Ariana Reli is a Board-Certified Psychiatrist with a certificate of additional qualifications in Addiction Psychiatry. She is a dedicated community psychiatrist with extensive experience in public and private inpatient and outpatient settings, and an experienced Psychiatric Administrator who continues active clinical practice with seriously mentally ill and dually diagnosed patients. She also consults on topics in general administrative psychiatry, including quality improvement, treatment planning, and physician management, and in clinical psychiatry, including recovery-oriented treatment for individuals with serious mental illness; training clinicians in attitudes, values, knowledge, and skills for treating individuals with serious mental illness; and family/consumer/provider collaboration.
Statement of the Problem: On March 15, 2008, a series of massive and deadly explosions ripped through an Albanian government munitions depot in the village of Gërdec near Tirana, resulting in 24 deaths, injuries to over 300 more people, and catastrophic damage to hundreds of homes and other civilian structures within a 2.5 kilometer radius. Thousands of artillery shells, most of them un-exploded, littered the area. The blast shattered all the windows of the terminal building at the country\'s only international airport, and all flights were suspended for some 40 minutes. Some 4,000 inhabitants of the zone were evacuated and offered shelter in state-owned resorts. The Government declared the zone a disaster area. The aim of the study was to assess the prevalence of post-traumatic stress disorder (PTSD) among the survivors in the population of Gërdec village. \r\nMethodology & Theoretical Orientation: A cross-sectional study with the following collected data was conducted: (1) Demographics: sex; mean age; age range; mean time since injury; The DSM-5 criteria for PTSD were adopted, the PTSD checklist–civilian version was used to aid in the diagnosis and a higher cut-off score was implemented to minimize false positives; and (2) PTSD-related variables. \r\nFindings: The prevalence of PTSD was 61 (37.4%). The rate of PTSD was higher among females (47.8%) than males, (29.8%) (p<0.01). The most common symptomatic responses that persisted in the long run were: (1) feeling very upset when something reminded of the stressful experience (51.5%); (2) loss of interest in things that were previously enjoyable (43.6%); and (3) feeling distant or cut-off from other people (33.1%). \r\nConclusion & Significance: The present paper is an attempt to stress the importance of psychological aspects of these incidents. More research is needed to study the interaction between trauma exposure, pre-existing psychological and biological vulnerabilities, and the post-trauma environment.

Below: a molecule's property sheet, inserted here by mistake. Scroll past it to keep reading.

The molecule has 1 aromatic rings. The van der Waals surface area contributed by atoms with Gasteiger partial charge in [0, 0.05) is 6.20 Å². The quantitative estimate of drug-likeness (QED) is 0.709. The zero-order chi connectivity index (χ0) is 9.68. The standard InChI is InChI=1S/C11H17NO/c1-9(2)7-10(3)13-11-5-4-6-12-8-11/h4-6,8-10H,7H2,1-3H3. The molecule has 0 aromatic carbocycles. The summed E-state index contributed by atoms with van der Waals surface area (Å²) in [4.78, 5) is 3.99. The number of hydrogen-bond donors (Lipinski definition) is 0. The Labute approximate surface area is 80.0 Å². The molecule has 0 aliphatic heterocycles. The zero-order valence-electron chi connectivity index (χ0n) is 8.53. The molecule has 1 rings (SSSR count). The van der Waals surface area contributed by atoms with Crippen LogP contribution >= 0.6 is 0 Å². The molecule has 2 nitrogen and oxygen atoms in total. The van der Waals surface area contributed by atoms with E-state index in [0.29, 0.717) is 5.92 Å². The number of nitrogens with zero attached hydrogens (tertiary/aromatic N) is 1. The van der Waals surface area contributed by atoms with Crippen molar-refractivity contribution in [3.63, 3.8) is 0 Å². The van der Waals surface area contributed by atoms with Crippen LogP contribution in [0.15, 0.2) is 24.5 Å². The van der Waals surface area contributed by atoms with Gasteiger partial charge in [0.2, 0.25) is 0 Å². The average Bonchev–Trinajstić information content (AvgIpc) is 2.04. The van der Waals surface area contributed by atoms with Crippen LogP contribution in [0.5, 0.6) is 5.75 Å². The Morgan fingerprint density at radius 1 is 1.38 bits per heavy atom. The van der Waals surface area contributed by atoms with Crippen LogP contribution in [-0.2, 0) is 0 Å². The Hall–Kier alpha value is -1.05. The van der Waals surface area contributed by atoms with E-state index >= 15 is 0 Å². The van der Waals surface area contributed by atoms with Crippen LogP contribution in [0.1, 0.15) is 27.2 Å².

Samar M.A. Attaelfadeel is a sixth year medical student at the University of Khartoum. She achieved first place in the Khartoum State Primary Certificate Examination in 2009 and third place in the Sudan Secondary Certificate Examination in 2012. She is considered by the faculty as one of the top ten students in the batch. This is the first research she conducted and published. She is interested in researches about stigma of mental diseases and some physical illnesses.
Statement of the Problem: Studies found that there is stigma of mental illness among doctors and medical students. This will affect the care and treatment provided by doctors for their patients. The rate of undergraduates pursuing psychiatry as post-graduates has been declining in the course of recent years leading to a decrease in the number of therapists. This creates a treatment gap, especially in developing countries. The purpose of this study is to assess medical students’ attitude towards mental illness before and after the psychiatry course, and to determine the percentage of students who would like to become psychiatrists before and after the course.
Methodology & Theoretical Orientation: An analytical cross-sectional, institutional-based study was conducted. A self-administered questionnaire was distributed to fourth year medical students at the University of Khartoum before and after the psychiatry course. MICA-2 scale was used to assess attitude towards mental illness. Statistical analysis was done using Google Form and SPSS including Independent t-test, Chi-square and analysis of variance test.
Findings: 298 students participated (83%) before and 217 students participated both before and after (60.61%). The results showed that there was a significant change in MICA-2 score mean with P value 0.002. The percentage of students interested in psychiatry as a career did not change significantly. Less than 30% considered psychiatry seriously as their future career both before and after the course.
Conclusion and Significance: Stigma of mental illness can be reduced and attitude can be improved through medical education. Attitude towards mental illness improved after the psychiatry course but the interest in psychiatry as a future career did not change. Recommendations are to do further research to be a guide for psychiatrists in order to improve the gain from the psychiatry courses in changing students’ attitude, and to increase recruitment to psychiatry.